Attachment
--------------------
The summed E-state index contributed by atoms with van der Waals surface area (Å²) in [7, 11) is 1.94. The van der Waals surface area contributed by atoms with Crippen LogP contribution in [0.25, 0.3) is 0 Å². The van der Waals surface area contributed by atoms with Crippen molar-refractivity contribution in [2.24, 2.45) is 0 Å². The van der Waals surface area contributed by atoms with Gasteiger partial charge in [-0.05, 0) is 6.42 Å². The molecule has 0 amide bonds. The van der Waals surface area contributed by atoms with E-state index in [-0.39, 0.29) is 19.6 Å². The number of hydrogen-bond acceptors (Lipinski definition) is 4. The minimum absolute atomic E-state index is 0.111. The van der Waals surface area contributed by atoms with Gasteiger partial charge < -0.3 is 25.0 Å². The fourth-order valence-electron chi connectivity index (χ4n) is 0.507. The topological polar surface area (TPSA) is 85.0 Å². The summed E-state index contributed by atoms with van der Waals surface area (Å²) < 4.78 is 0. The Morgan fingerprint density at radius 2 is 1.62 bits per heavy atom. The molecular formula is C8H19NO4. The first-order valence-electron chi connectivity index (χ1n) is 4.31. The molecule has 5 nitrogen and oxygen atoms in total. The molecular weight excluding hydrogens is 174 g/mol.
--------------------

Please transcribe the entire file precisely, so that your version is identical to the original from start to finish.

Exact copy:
The summed E-state index contributed by atoms with van der Waals surface area (Å²) in [7, 11) is 1.94. The van der Waals surface area contributed by atoms with Crippen LogP contribution in [0.25, 0.3) is 0 Å². The van der Waals surface area contributed by atoms with Crippen molar-refractivity contribution in [2.24, 2.45) is 0 Å². The van der Waals surface area contributed by atoms with Gasteiger partial charge in [-0.05, 0) is 6.42 Å². The molecule has 0 amide bonds. The van der Waals surface area contributed by atoms with E-state index in [-0.39, 0.29) is 19.6 Å². The number of hydrogen-bond acceptors (Lipinski definition) is 4. The minimum absolute atomic E-state index is 0.111. The van der Waals surface area contributed by atoms with Gasteiger partial charge < -0.3 is 25.0 Å². The fourth-order valence-electron chi connectivity index (χ4n) is 0.507. The topological polar surface area (TPSA) is 85.0 Å². The summed E-state index contributed by atoms with van der Waals surface area (Å²) < 4.78 is 0. The Morgan fingerprint density at radius 2 is 1.62 bits per heavy atom. The molecular formula is C8H19NO4. The first-order valence-electron chi connectivity index (χ1n) is 4.31. The molecule has 5 nitrogen and oxygen atoms in total. The molecular weight excluding hydrogens is 174 g/mol.